Alcohol Interlock and Biomarker Prediction of DUI Risk
Principal Investigator: Paul Marques
Sponsor: National Institute on Alcohol Abuse and Alcoholism (NIAAA)
This multinational study examined objective alcohol-risk indicators from multiple sources. This study was conducted in Alberta Canada; samples for analysis were shipped to laboratories in the US, Germany, Sweden, and Luxembourg. All 534 DUI offenders in the study conducted in provided informed consent and used an alcohol ignition interlock device, the record of which is a strong predictor of future DUI .The study evaluated blood-borne biomarkers of alcohol-related problems (ALT, AST, %CDT, GGT, MCV) and some direct markers of consumption (blood PEth, EtG in hair and FAEE in hair, and EtG/EtS in urine). These markers together with driver records and validated self-report assessment instruments (TLFB, AUDIT, DIS-AM, TRI, DrInC) were used to develop aggregate predictive profiles for future DUI.
Exploration of Alcohol Interlock, Biomarker and Psychometric Data
Principal Investigator: Paul Marques
New technological advances in the fields of alcohol safety and treatment sciences hold the promise of improving detection and control of alcohol impaired driving. Drivers with illegal blood alcohol concentrations (BAC) at or above the .08 g/dL level are involved in a fatal crash on average every 45 minutes every day. This study proposes to develop end-user risk analysis decision guides based on an exploration of two completely independent and objective technologies to scale the risk of impaired driving by DUI offenders: alcohol biomarkers from blood/urine, and the patterned record of serial BAC tests provided by drivers who use alcohol ignition interlock devices (IIDs). Data from this study is based on blood, urine and hair alcohol biomarkers of DUI drivers from Alberta, Canada. Biological markers were measured by collaborating laboratories in Canada, USA, Luxembourg, Germany and Sweden.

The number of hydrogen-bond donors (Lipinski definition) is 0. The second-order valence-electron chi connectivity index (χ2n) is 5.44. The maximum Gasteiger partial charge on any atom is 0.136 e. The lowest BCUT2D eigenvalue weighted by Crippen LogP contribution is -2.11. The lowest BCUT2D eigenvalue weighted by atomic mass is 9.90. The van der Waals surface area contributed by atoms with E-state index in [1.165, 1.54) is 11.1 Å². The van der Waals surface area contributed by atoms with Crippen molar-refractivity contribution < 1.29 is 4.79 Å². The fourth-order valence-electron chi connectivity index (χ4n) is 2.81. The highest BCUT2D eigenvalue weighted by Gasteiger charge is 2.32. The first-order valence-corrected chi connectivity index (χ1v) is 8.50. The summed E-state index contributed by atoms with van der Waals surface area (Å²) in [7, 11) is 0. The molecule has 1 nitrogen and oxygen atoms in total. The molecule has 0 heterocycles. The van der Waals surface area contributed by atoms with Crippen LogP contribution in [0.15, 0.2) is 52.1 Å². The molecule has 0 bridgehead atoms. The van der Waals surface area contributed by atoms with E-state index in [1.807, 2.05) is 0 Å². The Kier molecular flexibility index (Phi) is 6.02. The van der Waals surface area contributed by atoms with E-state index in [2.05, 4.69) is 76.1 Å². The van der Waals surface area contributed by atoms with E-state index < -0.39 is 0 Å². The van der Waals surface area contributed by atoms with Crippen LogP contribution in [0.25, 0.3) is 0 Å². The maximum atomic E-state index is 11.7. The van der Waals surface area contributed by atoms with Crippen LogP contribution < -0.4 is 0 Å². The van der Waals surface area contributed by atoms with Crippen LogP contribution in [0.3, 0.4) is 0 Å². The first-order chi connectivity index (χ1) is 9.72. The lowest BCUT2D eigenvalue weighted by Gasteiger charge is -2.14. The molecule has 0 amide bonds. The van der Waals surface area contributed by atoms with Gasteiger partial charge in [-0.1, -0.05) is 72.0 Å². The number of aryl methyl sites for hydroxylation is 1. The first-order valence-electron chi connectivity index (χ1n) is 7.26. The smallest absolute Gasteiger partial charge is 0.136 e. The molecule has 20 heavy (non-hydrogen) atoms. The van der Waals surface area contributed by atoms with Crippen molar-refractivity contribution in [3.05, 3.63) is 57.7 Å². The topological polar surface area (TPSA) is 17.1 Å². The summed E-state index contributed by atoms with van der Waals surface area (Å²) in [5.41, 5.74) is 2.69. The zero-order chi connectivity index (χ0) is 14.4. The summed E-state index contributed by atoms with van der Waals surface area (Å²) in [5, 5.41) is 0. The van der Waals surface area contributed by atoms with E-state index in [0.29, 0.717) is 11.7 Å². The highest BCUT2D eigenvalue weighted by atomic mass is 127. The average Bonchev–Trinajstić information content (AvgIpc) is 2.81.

Failed IID BAC tests strongly predict subsequent driving under the influence of alcohol (DUI) convictions. Blood and urine derived alcohol biomarkers also predict driver alcohol risk. Research has now documented convergence of these behavioral and biological methods of quantifying driver risk; the strongest biomarker predictors of driver risk are PEth, EtG, GGT, and %CDT. Alcohol biomarkers, which are measureable long after BAC has fallen to zero, allow for a more stable index of alcohol exposure. Alcohol biomarkers, IID BAC tests and psychometric assessments converge and can now be studied together. This project examines independent source data on DUIs, and will develop end user tools for detecting and codifying characteristics of the highest risk drivers who warrant more intensive control and monitoring. The basic research data to be explored has 534 IID drivers; 300 of them provided baseline blood for 6 major alcohol biomarkers (including GGT, PEth and %CDT). Subsamples of 90-150 DUI provided urine or hair for the other markers. Driver records, demographic and psychometric assessment data (DrinC, AUDIT, TLFB, TRI) are available for over 500. PUBLIC HEALTH RELEVANCE: Alcohol road crashes are estimated to cost over $100 billion annually and lead to the death or injury of hundreds of thousands of people. The proposed work is directed toward reducing alcohol impaired driving toll through the convergence of independent objective methods (behavioral/performance and biomedical) that will be used to scale driver risk. This project seeks to explore, combine, and extract information from existing data sets and use this new information to create draft decision tools for those on the front line who help manage the societal problem of alcohol impaired driving.